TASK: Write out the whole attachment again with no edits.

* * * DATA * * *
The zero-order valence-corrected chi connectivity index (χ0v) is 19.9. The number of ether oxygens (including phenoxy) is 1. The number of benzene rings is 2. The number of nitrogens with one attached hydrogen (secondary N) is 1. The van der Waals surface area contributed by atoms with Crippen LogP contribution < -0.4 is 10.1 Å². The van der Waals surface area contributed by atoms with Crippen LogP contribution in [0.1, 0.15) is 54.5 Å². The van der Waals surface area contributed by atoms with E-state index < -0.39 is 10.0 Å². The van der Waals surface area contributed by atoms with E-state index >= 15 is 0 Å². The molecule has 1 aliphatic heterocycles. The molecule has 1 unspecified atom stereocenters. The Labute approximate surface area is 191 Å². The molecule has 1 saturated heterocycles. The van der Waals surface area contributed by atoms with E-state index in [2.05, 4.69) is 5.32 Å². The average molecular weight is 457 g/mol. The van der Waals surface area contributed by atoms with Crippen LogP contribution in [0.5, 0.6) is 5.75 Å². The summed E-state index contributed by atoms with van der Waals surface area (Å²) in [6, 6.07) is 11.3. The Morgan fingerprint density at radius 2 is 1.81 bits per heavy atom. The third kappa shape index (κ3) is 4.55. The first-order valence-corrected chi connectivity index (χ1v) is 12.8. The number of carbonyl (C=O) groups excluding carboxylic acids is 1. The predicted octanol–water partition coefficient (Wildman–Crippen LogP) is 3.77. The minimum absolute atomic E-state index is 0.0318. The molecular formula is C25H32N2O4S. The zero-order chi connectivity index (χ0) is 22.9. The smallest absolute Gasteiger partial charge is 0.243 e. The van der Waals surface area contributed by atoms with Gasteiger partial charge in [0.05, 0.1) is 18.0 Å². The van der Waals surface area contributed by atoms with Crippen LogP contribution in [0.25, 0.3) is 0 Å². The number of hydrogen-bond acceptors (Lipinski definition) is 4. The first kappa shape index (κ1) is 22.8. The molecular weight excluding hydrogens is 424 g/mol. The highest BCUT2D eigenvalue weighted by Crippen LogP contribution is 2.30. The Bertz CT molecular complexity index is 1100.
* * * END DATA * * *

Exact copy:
The zero-order valence-corrected chi connectivity index (χ0v) is 19.9. The number of ether oxygens (including phenoxy) is 1. The number of benzene rings is 2. The number of nitrogens with one attached hydrogen (secondary N) is 1. The van der Waals surface area contributed by atoms with Crippen LogP contribution < -0.4 is 10.1 Å². The van der Waals surface area contributed by atoms with Crippen LogP contribution in [0.1, 0.15) is 54.5 Å². The van der Waals surface area contributed by atoms with E-state index < -0.39 is 10.0 Å². The van der Waals surface area contributed by atoms with E-state index >= 15 is 0 Å². The molecule has 1 aliphatic heterocycles. The molecule has 1 unspecified atom stereocenters. The Labute approximate surface area is 191 Å². The molecule has 1 saturated heterocycles. The van der Waals surface area contributed by atoms with E-state index in [2.05, 4.69) is 5.32 Å². The average molecular weight is 457 g/mol. The van der Waals surface area contributed by atoms with Crippen LogP contribution in [0.5, 0.6) is 5.75 Å². The summed E-state index contributed by atoms with van der Waals surface area (Å²) in [6, 6.07) is 11.3. The Morgan fingerprint density at radius 2 is 1.81 bits per heavy atom. The third kappa shape index (κ3) is 4.55. The first-order valence-corrected chi connectivity index (χ1v) is 12.8. The number of carbonyl (C=O) groups excluding carboxylic acids is 1. The predicted octanol–water partition coefficient (Wildman–Crippen LogP) is 3.77. The minimum absolute atomic E-state index is 0.0318. The molecular formula is C25H32N2O4S. The zero-order chi connectivity index (χ0) is 22.9. The smallest absolute Gasteiger partial charge is 0.243 e. The van der Waals surface area contributed by atoms with Gasteiger partial charge in [0.05, 0.1) is 18.0 Å². The van der Waals surface area contributed by atoms with Crippen LogP contribution in [0.25, 0.3) is 0 Å². The number of hydrogen-bond acceptors (Lipinski definition) is 4. The first kappa shape index (κ1) is 22.8. The molecular weight excluding hydrogens is 424 g/mol. The highest BCUT2D eigenvalue weighted by Crippen LogP contribution is 2.30. The Bertz CT molecular complexity index is 1100.